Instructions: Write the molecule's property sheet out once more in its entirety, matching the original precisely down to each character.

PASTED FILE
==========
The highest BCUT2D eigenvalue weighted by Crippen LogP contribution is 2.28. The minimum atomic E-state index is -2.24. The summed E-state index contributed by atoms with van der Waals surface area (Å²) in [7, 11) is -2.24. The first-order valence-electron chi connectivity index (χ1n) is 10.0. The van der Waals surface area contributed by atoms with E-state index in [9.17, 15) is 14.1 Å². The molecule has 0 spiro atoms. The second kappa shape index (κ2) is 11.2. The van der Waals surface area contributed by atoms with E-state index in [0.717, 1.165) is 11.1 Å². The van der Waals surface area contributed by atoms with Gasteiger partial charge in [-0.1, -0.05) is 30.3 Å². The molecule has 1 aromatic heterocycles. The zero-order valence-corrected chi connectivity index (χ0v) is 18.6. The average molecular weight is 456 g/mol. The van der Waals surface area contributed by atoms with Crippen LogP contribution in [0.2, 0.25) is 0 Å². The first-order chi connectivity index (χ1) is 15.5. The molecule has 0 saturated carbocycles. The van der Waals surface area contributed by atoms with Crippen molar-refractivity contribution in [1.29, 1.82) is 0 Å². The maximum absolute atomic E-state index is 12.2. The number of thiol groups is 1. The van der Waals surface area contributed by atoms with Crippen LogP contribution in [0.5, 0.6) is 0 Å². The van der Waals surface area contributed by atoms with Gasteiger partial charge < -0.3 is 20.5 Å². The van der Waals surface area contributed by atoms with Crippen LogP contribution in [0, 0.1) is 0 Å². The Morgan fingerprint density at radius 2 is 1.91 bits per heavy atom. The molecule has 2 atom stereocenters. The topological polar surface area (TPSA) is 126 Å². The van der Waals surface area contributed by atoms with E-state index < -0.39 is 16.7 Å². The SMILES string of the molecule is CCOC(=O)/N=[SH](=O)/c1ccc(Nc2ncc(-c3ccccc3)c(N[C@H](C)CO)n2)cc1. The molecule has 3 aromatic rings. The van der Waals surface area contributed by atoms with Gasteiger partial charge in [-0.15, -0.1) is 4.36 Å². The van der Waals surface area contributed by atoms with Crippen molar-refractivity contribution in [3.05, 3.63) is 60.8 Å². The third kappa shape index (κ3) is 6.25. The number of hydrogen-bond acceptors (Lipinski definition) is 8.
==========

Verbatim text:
The highest BCUT2D eigenvalue weighted by Crippen LogP contribution is 2.28. The minimum atomic E-state index is -2.24. The summed E-state index contributed by atoms with van der Waals surface area (Å²) in [7, 11) is -2.24. The first-order valence-electron chi connectivity index (χ1n) is 10.0. The van der Waals surface area contributed by atoms with E-state index in [9.17, 15) is 14.1 Å². The molecule has 0 spiro atoms. The second kappa shape index (κ2) is 11.2. The van der Waals surface area contributed by atoms with E-state index in [0.717, 1.165) is 11.1 Å². The van der Waals surface area contributed by atoms with Gasteiger partial charge in [-0.1, -0.05) is 30.3 Å². The molecule has 1 aromatic heterocycles. The zero-order valence-corrected chi connectivity index (χ0v) is 18.6. The average molecular weight is 456 g/mol. The van der Waals surface area contributed by atoms with Crippen LogP contribution in [0.2, 0.25) is 0 Å². The first-order chi connectivity index (χ1) is 15.5. The molecule has 0 saturated carbocycles. The van der Waals surface area contributed by atoms with Crippen molar-refractivity contribution in [1.29, 1.82) is 0 Å². The maximum absolute atomic E-state index is 12.2. The number of thiol groups is 1. The van der Waals surface area contributed by atoms with Crippen LogP contribution in [0.5, 0.6) is 0 Å². The van der Waals surface area contributed by atoms with Gasteiger partial charge < -0.3 is 20.5 Å². The van der Waals surface area contributed by atoms with Crippen LogP contribution in [0, 0.1) is 0 Å². The Morgan fingerprint density at radius 2 is 1.91 bits per heavy atom. The molecule has 2 atom stereocenters. The topological polar surface area (TPSA) is 126 Å². The van der Waals surface area contributed by atoms with E-state index < -0.39 is 16.7 Å². The SMILES string of the molecule is CCOC(=O)/N=[SH](=O)/c1ccc(Nc2ncc(-c3ccccc3)c(N[C@H](C)CO)n2)cc1. The molecule has 3 aromatic rings. The van der Waals surface area contributed by atoms with Gasteiger partial charge in [-0.15, -0.1) is 4.36 Å². The van der Waals surface area contributed by atoms with Crippen molar-refractivity contribution in [3.05, 3.63) is 60.8 Å². The third kappa shape index (κ3) is 6.25. The number of hydrogen-bond acceptors (Lipinski definition) is 8.